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Installation of a device Driver on Windows 8 Fails with the following error:

0xe000022d -536870355 ERROR_NON_WINDOWS_NT_DRIVER

The decimal number was what I found in the error log (C:\Intel\Logs\IntelGFX.log), and a web search turned up the error Symbol Name.

As I downloaded the Driver straight from Intel (Intel® Graphics Media Accelerator Driver for Windows* XP), I do believe that it is an NT Driver. Just not for Win7 or Win8, but for XP and possibly adapted for Vista.

The device in question doesn't do Aero, but I don't Need Aero, so turned it off. I would, however, love to have the native Resolution and Hardware acceleration. Which is why I would love this Installation to succeed.

My assumption is that the Driver Installation Routine (the Intel Driver Setup program) interacts with the operating System in some ways in order to determine how exactly to install the Driver, and by way of prudence it barfs at the first sights of Errors; so that in theory a user who deems he knows better should be able to force the Installation. (It's only a preview System with no real data or functionality at the Moment, so why not Play around a Little.)

  • (1) Any idea what this error really means?
  • (2) Any way to Bypass the regular Driver Installation? Sort of force-install the Driver?
  • (3) Pointers like "What every programmer Needs to know about device Drivers" are also welcome, as a fallback to #1 and #2.

I found this error code documented in the SetupAPI on the DIF_ALLOW_INSTALL request page, but I know next to nothing about this API.


Okay, Ken's arguing this is not a programming question, and he might have a point. Trouble is: hard for me to make the programming point due to my lack of knowledge in the Driver department. This much I know: The Win32 API allows you to Register code to run when API routines get called. This is called "hook" in programmer lingo, and it's a concept I'm familiar with. The idea would be that you could somehow insert some code between the OS and the Driver Setup Routine to return "all great, go on" instead of ERROR_NON_WINDOWS_NT_DRIVER. But I've never done that at the System/Driver Level.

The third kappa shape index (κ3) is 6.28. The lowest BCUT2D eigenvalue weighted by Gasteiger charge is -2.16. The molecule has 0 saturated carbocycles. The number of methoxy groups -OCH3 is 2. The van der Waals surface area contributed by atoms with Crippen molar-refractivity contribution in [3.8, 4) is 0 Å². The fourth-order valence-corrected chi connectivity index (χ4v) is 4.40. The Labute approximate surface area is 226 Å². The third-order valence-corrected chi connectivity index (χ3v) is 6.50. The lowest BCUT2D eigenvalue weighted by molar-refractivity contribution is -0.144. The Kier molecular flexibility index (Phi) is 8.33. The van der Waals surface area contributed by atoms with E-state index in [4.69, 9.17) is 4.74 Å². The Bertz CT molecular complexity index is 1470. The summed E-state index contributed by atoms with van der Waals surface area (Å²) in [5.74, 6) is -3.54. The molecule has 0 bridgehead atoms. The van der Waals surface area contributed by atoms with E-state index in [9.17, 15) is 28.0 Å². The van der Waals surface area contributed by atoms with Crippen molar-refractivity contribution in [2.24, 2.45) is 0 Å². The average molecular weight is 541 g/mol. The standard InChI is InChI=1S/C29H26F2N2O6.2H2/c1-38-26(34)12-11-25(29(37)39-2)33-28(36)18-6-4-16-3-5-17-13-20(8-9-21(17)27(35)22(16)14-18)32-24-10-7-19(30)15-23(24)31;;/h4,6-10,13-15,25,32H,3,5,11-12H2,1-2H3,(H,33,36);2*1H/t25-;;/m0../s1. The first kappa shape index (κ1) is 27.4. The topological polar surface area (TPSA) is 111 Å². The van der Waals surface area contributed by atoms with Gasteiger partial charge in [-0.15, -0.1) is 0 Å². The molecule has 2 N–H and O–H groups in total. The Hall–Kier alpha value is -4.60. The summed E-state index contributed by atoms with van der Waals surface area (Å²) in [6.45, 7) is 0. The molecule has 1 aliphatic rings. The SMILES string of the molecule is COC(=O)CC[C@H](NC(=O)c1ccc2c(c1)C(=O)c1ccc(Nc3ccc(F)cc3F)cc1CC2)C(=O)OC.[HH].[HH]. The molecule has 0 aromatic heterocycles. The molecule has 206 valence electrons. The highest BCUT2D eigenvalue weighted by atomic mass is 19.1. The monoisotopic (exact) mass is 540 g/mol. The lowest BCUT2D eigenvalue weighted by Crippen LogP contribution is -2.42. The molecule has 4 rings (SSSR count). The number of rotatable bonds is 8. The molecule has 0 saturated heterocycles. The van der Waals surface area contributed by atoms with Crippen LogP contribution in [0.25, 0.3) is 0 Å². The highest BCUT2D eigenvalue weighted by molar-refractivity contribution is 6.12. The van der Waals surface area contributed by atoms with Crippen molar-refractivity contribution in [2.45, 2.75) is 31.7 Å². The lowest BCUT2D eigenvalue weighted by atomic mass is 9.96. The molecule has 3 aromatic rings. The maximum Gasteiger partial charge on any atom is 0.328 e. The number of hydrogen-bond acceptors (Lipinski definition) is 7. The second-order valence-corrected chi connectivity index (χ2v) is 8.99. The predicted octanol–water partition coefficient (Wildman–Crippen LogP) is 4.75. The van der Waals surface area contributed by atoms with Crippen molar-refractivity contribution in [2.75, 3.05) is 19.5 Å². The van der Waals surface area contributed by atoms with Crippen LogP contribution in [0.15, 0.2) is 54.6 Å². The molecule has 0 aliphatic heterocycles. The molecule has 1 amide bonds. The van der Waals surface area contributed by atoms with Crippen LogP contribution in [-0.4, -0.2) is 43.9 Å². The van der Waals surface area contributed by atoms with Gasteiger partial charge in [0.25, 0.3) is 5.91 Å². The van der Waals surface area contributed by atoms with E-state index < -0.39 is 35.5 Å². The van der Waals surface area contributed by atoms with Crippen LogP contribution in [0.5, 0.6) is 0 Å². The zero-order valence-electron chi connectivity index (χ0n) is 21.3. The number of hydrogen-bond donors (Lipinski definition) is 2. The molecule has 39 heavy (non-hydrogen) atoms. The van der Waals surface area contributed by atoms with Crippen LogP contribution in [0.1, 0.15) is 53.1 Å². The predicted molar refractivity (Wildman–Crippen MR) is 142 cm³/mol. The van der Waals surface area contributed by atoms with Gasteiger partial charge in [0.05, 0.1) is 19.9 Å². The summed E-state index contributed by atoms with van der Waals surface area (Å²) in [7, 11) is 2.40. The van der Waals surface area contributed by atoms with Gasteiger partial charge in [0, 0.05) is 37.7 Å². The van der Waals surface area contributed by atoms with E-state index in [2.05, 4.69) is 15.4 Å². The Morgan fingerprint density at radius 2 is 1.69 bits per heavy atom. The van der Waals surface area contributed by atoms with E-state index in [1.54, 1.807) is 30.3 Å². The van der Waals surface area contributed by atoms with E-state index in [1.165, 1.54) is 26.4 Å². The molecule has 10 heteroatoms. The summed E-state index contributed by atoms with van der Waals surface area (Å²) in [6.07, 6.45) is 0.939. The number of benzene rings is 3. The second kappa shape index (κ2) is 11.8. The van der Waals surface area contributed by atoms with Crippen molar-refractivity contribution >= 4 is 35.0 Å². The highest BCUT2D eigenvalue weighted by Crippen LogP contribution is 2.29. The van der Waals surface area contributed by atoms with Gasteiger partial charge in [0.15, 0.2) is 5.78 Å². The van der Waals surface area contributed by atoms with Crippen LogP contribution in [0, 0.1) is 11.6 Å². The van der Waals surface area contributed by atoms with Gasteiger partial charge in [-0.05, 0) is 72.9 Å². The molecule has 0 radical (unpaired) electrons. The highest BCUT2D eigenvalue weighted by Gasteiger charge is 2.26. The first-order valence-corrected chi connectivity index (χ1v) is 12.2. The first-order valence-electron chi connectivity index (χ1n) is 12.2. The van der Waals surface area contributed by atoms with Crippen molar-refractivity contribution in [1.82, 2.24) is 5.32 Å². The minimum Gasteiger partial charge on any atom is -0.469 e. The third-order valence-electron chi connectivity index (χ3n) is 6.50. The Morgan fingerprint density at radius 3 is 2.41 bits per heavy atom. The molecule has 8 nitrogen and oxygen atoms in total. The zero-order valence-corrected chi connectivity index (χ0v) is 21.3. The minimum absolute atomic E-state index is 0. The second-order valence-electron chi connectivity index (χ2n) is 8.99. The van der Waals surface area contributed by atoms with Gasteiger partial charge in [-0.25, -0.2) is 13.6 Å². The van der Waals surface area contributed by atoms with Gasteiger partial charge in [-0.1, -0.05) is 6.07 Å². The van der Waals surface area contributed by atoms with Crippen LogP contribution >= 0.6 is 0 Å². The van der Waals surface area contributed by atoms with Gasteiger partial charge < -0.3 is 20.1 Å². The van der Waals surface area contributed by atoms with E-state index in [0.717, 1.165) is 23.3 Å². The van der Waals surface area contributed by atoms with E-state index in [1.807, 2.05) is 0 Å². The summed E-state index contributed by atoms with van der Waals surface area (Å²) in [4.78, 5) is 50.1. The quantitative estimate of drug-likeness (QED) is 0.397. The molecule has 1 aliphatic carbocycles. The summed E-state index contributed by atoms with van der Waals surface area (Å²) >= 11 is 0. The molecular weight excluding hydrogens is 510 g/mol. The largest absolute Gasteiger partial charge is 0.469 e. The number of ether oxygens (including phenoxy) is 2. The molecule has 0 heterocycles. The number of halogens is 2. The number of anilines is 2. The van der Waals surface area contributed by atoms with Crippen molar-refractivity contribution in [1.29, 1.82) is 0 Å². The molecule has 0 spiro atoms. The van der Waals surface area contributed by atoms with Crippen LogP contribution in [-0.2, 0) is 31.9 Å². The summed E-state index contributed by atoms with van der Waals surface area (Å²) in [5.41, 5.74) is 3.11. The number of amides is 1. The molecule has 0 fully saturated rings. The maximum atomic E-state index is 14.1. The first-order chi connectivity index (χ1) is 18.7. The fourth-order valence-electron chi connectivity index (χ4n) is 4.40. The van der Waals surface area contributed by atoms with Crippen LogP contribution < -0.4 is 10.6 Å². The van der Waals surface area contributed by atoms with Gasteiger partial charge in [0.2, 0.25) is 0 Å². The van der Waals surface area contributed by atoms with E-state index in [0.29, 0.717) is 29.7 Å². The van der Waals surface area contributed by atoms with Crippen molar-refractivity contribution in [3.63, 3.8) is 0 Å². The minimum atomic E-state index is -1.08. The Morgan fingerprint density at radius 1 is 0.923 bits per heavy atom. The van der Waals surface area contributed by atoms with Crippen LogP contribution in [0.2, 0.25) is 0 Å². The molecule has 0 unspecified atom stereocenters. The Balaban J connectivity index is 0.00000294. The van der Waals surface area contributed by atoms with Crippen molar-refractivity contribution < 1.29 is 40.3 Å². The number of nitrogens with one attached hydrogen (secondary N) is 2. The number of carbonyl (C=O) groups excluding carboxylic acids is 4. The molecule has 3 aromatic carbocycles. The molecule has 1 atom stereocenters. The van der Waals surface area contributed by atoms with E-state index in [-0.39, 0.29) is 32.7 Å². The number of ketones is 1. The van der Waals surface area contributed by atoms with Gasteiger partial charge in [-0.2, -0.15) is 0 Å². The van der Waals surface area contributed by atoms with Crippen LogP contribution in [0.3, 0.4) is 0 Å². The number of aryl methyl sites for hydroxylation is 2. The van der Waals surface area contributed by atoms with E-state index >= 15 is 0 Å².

It is true that this is not a concrete programming question. Way to go for me to get there.

I posted this on stackoverflow because I deemed it too hard for superuser and off-Topic for serverfault. If you could suggest a better Forum that would also be helpful.


Hardware background: The Driver in question is for a 2005 vintage Hardware (Samsung X20 notebook) featuring an Intel 915GM/GMS, 910GML chipset. Not enjoying Hardware Support and falling back on some VGA Driver is obviously somewhat detrimental to the overall user experience.

(I excuse for undue capitalization in this post - this is due to the new spell-checker in IE10 which I haven't managed to disable yet.)

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I can't see in any way how this could be considered a programming question. This is at best a hardware support question, and is off-topic here (it's about how to get an inappropriate driver to install on an OS it's not designed to support, IMO. XP drivers, btw, are not NT drivers.) SO is not a substitute for vendor customer support, and the FAQ is pretty clear regarding what questions should (and should not) be asked here. Voting to close as off-topic. –  Ken White Jun 20 '12 at 23:06
    
@KenWhite - I was suspecting this was about to happen. You might consider that I'm a developer interested in how things work and have already been through the Intel Forums. The point I'd like to make is that there is an error code that happens as part of the Driver Installation, but I'm not knowledgeable about Driver Installation and OS Driver handling as that's not my field of Expertise. I know there are things like MS Detours and Win32 API hooks, so one might be able to trap the error using one of those. You might want to reconsider your assessment of this as off-Topic. –  Lumi Jun 20 '12 at 23:12
    
You might then provide information about how this is a programming question by editing the question to ask a programming question. :-) I explained my reasoning, and you've provided no information to change that in your comment. –  Ken White Jun 20 '12 at 23:19
    
@KenWhite - I updated my question, but I cannot hope to get more specific due to lack of knowledge in this domain. So if it gets closed that'll be okay; I realise there's relatively little traffic on the driver tags here on SO, and also that my question might just not have an answer. You wrote: "XP drivers, btw, are not NT drivers." Could you expand on that? It seems there is Windows Driver Foundation, its precursor WDM, and earlier technologies. How would an XP driver differ from an NT driver? Couldn't find a reference. - Michael –  Lumi Jun 21 '12 at 11:17

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